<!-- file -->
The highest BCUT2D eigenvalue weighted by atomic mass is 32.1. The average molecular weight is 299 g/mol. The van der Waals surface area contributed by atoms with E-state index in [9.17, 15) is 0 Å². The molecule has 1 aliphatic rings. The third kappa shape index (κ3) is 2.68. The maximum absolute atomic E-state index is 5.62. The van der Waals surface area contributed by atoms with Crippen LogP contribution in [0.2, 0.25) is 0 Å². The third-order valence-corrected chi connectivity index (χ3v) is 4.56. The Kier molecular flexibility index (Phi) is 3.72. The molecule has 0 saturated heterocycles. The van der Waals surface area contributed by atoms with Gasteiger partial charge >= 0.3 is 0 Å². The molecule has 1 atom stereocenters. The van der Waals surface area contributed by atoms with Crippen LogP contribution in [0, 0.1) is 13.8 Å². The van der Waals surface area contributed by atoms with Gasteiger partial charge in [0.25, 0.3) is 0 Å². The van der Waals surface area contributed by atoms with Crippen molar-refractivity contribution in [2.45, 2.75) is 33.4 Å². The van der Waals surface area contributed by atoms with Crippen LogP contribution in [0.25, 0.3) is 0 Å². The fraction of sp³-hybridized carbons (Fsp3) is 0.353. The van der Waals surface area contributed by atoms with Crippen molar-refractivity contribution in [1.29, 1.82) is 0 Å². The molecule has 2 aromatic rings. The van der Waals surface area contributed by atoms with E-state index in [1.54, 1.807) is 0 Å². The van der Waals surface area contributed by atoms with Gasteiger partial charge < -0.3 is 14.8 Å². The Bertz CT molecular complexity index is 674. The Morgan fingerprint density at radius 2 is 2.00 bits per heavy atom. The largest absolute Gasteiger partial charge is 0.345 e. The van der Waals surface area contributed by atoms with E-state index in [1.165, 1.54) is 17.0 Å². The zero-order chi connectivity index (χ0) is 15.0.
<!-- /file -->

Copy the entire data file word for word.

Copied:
The highest BCUT2D eigenvalue weighted by atomic mass is 32.1. The average molecular weight is 299 g/mol. The van der Waals surface area contributed by atoms with E-state index in [9.17, 15) is 0 Å². The molecule has 1 aliphatic rings. The third kappa shape index (κ3) is 2.68. The maximum absolute atomic E-state index is 5.62. The van der Waals surface area contributed by atoms with Crippen LogP contribution in [0.2, 0.25) is 0 Å². The third-order valence-corrected chi connectivity index (χ3v) is 4.56. The Kier molecular flexibility index (Phi) is 3.72. The molecule has 0 saturated heterocycles. The van der Waals surface area contributed by atoms with Gasteiger partial charge >= 0.3 is 0 Å². The molecule has 1 atom stereocenters. The van der Waals surface area contributed by atoms with Crippen LogP contribution in [0, 0.1) is 13.8 Å². The van der Waals surface area contributed by atoms with Gasteiger partial charge in [0.25, 0.3) is 0 Å². The van der Waals surface area contributed by atoms with Crippen molar-refractivity contribution in [2.45, 2.75) is 33.4 Å². The van der Waals surface area contributed by atoms with Crippen LogP contribution in [0.25, 0.3) is 0 Å². The fraction of sp³-hybridized carbons (Fsp3) is 0.353. The van der Waals surface area contributed by atoms with Crippen molar-refractivity contribution in [1.29, 1.82) is 0 Å². The molecule has 2 aromatic rings. The van der Waals surface area contributed by atoms with E-state index in [1.54, 1.807) is 0 Å². The van der Waals surface area contributed by atoms with Gasteiger partial charge < -0.3 is 14.8 Å². The Bertz CT molecular complexity index is 674. The Morgan fingerprint density at radius 2 is 2.00 bits per heavy atom. The largest absolute Gasteiger partial charge is 0.345 e. The van der Waals surface area contributed by atoms with E-state index in [1.165, 1.54) is 17.0 Å². The zero-order chi connectivity index (χ0) is 15.0.